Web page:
There are two things in Winch’s assessment of this view that interest me here. The first is his critique of the second point above, a critique which he thinks Simone Weil herself started to undertake shortly after the early work here under discussion. Thinking of thought as free action and bodily action as subject to contingency (hasard) is not really an adequate description of either. On the one hand, ordinary activity is not ordinarily experienced or undertaken as subject to contingency at all. When we flip a light switch or pound a nail, the possibility that the wires might short-circuit or the hammer break isn’t normally taken into account: we just do the activity assuming that the world will cooperate with our will. While it may be true that we know in some sense that these things can happen, still it is most often the case that they play no role in our activity at all: we act in a way that in some sense takes the world’s cooperation for granted, and in fact normally receives it. So our supposed boundedness by contingency only becomes a practical matter when we need to be especially careful for some reason or when the wires or hammer-handle do in fact break down in the course of our work. On the other hand, thought itself is actually much more subject to contingency than either Descartes’ or Weil’s early view of it assumes: we fail to remember things, fail to draw obvious conclusions, miscalculate, get distracted, are blinded by our prejudices, and so forth all the time, in just the same way that hammers break and wires short-circuit. So thought is perfectly free when nothing goes wrong, but then so can be bodily actions of types we have mastered; and thought can fail and be subject to hasard just as bodily action can.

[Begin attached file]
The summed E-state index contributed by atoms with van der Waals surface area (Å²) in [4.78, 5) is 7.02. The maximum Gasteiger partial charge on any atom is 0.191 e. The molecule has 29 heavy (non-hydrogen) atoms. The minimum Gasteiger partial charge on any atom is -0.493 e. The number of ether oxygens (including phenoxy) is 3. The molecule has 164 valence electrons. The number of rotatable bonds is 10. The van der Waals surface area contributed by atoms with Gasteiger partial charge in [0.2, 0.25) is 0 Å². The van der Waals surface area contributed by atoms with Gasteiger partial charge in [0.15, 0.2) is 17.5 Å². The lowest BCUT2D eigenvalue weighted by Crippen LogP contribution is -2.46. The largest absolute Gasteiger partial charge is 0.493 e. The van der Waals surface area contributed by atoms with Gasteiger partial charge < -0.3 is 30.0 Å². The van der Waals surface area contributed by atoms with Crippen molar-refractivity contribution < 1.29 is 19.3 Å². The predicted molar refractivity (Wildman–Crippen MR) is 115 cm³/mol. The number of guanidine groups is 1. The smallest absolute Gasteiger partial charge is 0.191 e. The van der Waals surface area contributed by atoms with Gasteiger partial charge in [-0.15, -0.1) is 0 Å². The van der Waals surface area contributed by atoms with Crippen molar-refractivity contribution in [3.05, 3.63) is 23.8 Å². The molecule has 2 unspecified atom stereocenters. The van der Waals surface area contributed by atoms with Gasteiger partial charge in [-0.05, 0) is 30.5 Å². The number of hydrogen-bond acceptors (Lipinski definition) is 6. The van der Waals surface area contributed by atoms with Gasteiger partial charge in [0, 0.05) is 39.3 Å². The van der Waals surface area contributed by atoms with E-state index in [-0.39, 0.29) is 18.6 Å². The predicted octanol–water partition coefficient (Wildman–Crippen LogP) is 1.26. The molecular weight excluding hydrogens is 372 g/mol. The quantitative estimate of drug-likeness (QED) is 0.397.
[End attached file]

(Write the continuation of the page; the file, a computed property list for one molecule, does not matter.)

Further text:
The second is that Winch connects Weil even at this early stage with a broad philosophical orientation one can find in Winch’s own work, in the later Wittgenstein, and in Dewey, Kierkegaard, Marx, and Collingwood as well. This is an orientation which looks at thinking itself as an activity – something we do – and at ‘theory’ (perhaps even ‘logic’) as something which in some sense emerges out of our thinking practices, perhaps gradually restructuring them through our continued development of our thought along theoretical lines, but neither replacing them wholesale nor providing any sort of a priori framework into which our thoughts can be as it were fit prior to actually thinking them.
In her early notebooks Weil wrote: “There is no way of opening broad vistas which the mind can observe without entering them. One must enter the subject before one can see anything. This is true of speculation, even in its purest form: im Anfang war die Tat.”
In terms of Winch’s discussion of Weil’s early views the road to this position runs as follows. If thinking itself is fundamentally understood as a type of activity, and if the structure of activities is conceived as in some sense internal to – emergent from? – acting, then there is a sense in which we only learn what it is to think by being initiated and guided in various already extant forms of thought. Of course we can innovate; but we get into a position to innovate only by first learning what the existing territory is like and then either forging new paths or opening up new vistas within this ‘space.’ Since the order of thought is internal to our thinking activity, yet also emergent from actually engaging our capability to think – that is, from thinking – there is no universal method or logic in the broad sense which organizes our thoughts in advance of our thinking them. Serious thought about any subject does not and can not proceed ex nihilo.